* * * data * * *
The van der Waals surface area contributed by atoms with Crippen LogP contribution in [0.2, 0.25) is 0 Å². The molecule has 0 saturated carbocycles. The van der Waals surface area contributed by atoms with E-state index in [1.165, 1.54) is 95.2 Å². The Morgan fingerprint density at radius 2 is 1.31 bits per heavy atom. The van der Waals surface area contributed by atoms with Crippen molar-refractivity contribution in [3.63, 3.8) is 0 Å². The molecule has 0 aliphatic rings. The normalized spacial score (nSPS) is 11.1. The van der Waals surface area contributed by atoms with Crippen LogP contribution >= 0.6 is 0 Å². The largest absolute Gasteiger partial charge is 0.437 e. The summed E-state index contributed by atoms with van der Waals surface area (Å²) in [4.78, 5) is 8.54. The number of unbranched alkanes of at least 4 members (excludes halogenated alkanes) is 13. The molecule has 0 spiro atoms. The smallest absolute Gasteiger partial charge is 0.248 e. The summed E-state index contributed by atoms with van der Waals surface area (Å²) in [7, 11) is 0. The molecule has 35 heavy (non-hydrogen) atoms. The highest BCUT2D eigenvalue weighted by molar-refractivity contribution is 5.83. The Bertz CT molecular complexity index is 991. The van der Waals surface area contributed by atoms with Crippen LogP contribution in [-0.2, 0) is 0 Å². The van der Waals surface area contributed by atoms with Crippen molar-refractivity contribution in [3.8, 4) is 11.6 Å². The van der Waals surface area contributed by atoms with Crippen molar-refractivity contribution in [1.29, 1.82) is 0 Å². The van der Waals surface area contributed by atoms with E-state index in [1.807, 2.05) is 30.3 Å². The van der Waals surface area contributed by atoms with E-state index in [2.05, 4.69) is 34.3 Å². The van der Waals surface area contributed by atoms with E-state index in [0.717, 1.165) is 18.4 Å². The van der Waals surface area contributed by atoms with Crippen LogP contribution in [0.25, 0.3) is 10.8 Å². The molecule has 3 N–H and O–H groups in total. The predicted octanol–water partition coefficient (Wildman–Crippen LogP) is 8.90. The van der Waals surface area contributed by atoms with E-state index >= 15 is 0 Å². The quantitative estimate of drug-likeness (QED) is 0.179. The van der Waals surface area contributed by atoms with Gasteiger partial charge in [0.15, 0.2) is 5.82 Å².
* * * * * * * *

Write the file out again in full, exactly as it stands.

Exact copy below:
The van der Waals surface area contributed by atoms with Crippen LogP contribution in [0.2, 0.25) is 0 Å². The molecule has 0 saturated carbocycles. The van der Waals surface area contributed by atoms with E-state index in [1.165, 1.54) is 95.2 Å². The Morgan fingerprint density at radius 2 is 1.31 bits per heavy atom. The van der Waals surface area contributed by atoms with Crippen molar-refractivity contribution in [3.63, 3.8) is 0 Å². The molecule has 0 aliphatic rings. The normalized spacial score (nSPS) is 11.1. The van der Waals surface area contributed by atoms with Crippen LogP contribution >= 0.6 is 0 Å². The largest absolute Gasteiger partial charge is 0.437 e. The summed E-state index contributed by atoms with van der Waals surface area (Å²) in [4.78, 5) is 8.54. The number of unbranched alkanes of at least 4 members (excludes halogenated alkanes) is 13. The molecule has 0 spiro atoms. The smallest absolute Gasteiger partial charge is 0.248 e. The summed E-state index contributed by atoms with van der Waals surface area (Å²) in [7, 11) is 0. The molecule has 35 heavy (non-hydrogen) atoms. The highest BCUT2D eigenvalue weighted by molar-refractivity contribution is 5.83. The Bertz CT molecular complexity index is 991. The van der Waals surface area contributed by atoms with Crippen LogP contribution in [-0.2, 0) is 0 Å². The van der Waals surface area contributed by atoms with Crippen molar-refractivity contribution in [3.8, 4) is 11.6 Å². The van der Waals surface area contributed by atoms with Crippen molar-refractivity contribution in [1.29, 1.82) is 0 Å². The van der Waals surface area contributed by atoms with E-state index in [1.807, 2.05) is 30.3 Å². The van der Waals surface area contributed by atoms with E-state index in [2.05, 4.69) is 34.3 Å². The van der Waals surface area contributed by atoms with E-state index in [0.717, 1.165) is 18.4 Å². The van der Waals surface area contributed by atoms with Crippen LogP contribution in [0.25, 0.3) is 10.8 Å². The molecule has 3 N–H and O–H groups in total. The predicted octanol–water partition coefficient (Wildman–Crippen LogP) is 8.90. The van der Waals surface area contributed by atoms with E-state index >= 15 is 0 Å². The quantitative estimate of drug-likeness (QED) is 0.179. The van der Waals surface area contributed by atoms with Gasteiger partial charge in [0.15, 0.2) is 5.82 Å².